The instrument panel is dominated by a large speedometer, with the tachometer on the left and a combined fuel and water temperature gauge on the right. In the center is a digital clock with outside temperature and instant fuel economy, which is useless. I pushed all the buttons and couldn’t find overall fuel economy, which I judged to be about 22 mpg. The HVAC and audio systems were excellent. Our tester was wired for satellite radio, but it wasn’t activated in our tester. Cruise and audio controls were on the steering wheel.

One neat feature on the Luxury model of the Grand Vitara was the ignition key, or lack of it. The system is called “Smart Access”. You push a button on the fob to unlock the doors, but there’s no key attached to the fob (okay, there is one inside the fob, but it’s only for emergencies). Once you’re settled in your seat, you simply turn the ignition switch to start the car, the same as you would if you had a key inserted. This was confusing to some journalists, but I found it worked quite well. Actually, I like this system better than “Start” buttons, because the actions of the driver are more conventional.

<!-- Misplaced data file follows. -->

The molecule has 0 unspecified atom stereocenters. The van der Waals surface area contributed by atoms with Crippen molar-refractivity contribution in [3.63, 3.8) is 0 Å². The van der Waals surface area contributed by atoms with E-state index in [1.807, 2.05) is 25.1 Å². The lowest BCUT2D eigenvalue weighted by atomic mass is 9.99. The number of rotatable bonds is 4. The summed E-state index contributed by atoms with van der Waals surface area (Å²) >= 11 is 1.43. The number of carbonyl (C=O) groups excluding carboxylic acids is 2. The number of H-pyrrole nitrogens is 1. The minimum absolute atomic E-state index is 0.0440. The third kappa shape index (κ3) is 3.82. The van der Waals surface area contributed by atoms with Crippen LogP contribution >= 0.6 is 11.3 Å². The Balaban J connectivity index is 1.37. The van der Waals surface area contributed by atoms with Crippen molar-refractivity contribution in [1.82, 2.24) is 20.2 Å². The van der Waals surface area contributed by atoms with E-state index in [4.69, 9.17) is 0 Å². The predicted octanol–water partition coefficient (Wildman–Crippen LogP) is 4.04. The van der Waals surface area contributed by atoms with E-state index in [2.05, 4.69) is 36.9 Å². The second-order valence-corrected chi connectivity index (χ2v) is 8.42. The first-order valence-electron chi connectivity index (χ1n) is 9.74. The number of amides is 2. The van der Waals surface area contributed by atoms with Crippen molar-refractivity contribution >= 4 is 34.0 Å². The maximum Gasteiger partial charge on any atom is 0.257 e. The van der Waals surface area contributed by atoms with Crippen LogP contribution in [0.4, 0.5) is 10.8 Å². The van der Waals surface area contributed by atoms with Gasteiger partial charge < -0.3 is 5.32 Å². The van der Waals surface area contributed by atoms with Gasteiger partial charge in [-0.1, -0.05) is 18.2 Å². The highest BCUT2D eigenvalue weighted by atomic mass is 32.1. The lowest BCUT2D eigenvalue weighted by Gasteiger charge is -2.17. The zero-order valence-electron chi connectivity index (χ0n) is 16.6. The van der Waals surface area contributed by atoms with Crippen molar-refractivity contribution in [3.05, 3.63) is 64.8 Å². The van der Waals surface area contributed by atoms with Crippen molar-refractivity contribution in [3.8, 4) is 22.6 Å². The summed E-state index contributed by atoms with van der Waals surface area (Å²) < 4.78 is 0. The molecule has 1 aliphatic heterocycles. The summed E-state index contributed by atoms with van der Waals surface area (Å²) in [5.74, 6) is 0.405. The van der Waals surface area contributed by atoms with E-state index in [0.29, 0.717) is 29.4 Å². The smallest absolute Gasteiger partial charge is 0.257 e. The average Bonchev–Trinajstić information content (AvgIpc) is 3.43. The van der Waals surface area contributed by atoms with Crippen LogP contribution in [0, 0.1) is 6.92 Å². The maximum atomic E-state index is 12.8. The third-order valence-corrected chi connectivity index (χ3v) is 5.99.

The top-of-the-line Luxury model had almost everything included in the base price of $24,399, including full power accessories, a full spare tire cover, the audio system, and heated front seats. Our tester had 17-inch alloy wheels that had a value-added discount. Destination and delivery are included in the price as well, making the Grand Vitara a good bargain, as always.

Specifications

Engine Type2.7 liter double overhead cam (DOHC) 24 valve V6
Horsepower185 @ 6,000 RPM
Torque184 @ 4,500 RPM
Transmission5-speed electronically controlled automatic
Drive Typerear-wheel drive or optional 4 wheel drive
Tires – Standard
Tires – Luxury Model
P225/70R16 all season tires 
P225/65R17 all season tires
Overall Length176″
Wheelbase103.9″
Width71.3″
Curb Weight3,452 lbs.
Fuel Tank17.4 Gals.
Miles Per GallonEPA 18 city , 23 hwy (manual) 19 city, 24 hwy (automatic)
Base Price$18,999  plus $595 destination charge

2006 Suzuki Grand Vitara

Standard Equipment
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Premium Model Also adds
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X-Sport Also adds
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Luxury Model Also adds
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Major Available Options

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Author

John A. Heilig Jr.

Automotive Expert

John has been an automotive journalist and historian for more than 20 years. Since 1982 he has written "The Auto Page," a self-syndicated weekly new automotive review column that appears in a dozen papers and two Internet sites. Mr. Heilig has recently begun a car care column that is to be distributed to papers nationally through the Associated Press.